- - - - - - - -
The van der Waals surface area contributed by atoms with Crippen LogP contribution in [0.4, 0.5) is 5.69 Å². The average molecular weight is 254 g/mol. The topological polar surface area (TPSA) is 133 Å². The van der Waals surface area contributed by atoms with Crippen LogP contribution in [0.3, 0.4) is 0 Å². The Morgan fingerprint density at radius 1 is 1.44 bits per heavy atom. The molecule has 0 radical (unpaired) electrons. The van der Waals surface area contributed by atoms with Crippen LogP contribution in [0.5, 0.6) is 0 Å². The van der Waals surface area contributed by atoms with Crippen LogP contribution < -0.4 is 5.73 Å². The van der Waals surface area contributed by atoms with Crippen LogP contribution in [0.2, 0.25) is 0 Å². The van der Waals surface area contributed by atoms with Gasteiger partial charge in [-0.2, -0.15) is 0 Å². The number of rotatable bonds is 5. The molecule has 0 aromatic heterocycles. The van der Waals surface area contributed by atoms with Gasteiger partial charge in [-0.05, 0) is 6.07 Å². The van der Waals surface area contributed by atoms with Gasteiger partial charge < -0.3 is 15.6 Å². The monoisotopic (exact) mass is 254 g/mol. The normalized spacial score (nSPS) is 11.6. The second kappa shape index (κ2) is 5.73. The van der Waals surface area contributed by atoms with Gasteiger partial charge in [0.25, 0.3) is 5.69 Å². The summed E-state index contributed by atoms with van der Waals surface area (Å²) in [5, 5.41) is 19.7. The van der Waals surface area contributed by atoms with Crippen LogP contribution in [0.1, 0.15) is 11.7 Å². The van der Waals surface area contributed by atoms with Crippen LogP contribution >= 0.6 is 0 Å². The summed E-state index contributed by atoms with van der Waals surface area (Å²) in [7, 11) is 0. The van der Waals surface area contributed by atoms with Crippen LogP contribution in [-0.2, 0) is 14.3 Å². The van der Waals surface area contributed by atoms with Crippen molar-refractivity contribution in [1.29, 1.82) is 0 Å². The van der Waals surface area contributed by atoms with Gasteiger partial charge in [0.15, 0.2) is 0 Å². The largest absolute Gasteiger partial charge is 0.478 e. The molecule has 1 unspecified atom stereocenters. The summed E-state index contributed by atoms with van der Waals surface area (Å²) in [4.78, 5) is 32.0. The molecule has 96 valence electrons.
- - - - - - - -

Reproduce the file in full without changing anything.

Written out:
The van der Waals surface area contributed by atoms with Crippen LogP contribution in [0.4, 0.5) is 5.69 Å². The average molecular weight is 254 g/mol. The topological polar surface area (TPSA) is 133 Å². The van der Waals surface area contributed by atoms with Crippen LogP contribution in [0.3, 0.4) is 0 Å². The Morgan fingerprint density at radius 1 is 1.44 bits per heavy atom. The molecule has 0 radical (unpaired) electrons. The van der Waals surface area contributed by atoms with Crippen LogP contribution in [0.5, 0.6) is 0 Å². The van der Waals surface area contributed by atoms with Crippen LogP contribution < -0.4 is 5.73 Å². The van der Waals surface area contributed by atoms with Crippen LogP contribution in [0.2, 0.25) is 0 Å². The van der Waals surface area contributed by atoms with Gasteiger partial charge in [-0.2, -0.15) is 0 Å². The number of rotatable bonds is 5. The molecule has 0 aromatic heterocycles. The van der Waals surface area contributed by atoms with Gasteiger partial charge in [-0.05, 0) is 6.07 Å². The van der Waals surface area contributed by atoms with Gasteiger partial charge < -0.3 is 15.6 Å². The monoisotopic (exact) mass is 254 g/mol. The normalized spacial score (nSPS) is 11.6. The second kappa shape index (κ2) is 5.73. The van der Waals surface area contributed by atoms with Gasteiger partial charge in [0.25, 0.3) is 5.69 Å². The summed E-state index contributed by atoms with van der Waals surface area (Å²) in [5, 5.41) is 19.7. The van der Waals surface area contributed by atoms with Crippen LogP contribution in [0.1, 0.15) is 11.7 Å². The van der Waals surface area contributed by atoms with Crippen LogP contribution >= 0.6 is 0 Å². The summed E-state index contributed by atoms with van der Waals surface area (Å²) in [7, 11) is 0. The van der Waals surface area contributed by atoms with Crippen LogP contribution in [-0.2, 0) is 14.3 Å². The van der Waals surface area contributed by atoms with Crippen molar-refractivity contribution in [1.29, 1.82) is 0 Å². The van der Waals surface area contributed by atoms with Gasteiger partial charge in [0.15, 0.2) is 0 Å². The largest absolute Gasteiger partial charge is 0.478 e. The molecule has 1 unspecified atom stereocenters. The summed E-state index contributed by atoms with van der Waals surface area (Å²) in [4.78, 5) is 32.0. The molecule has 96 valence electrons.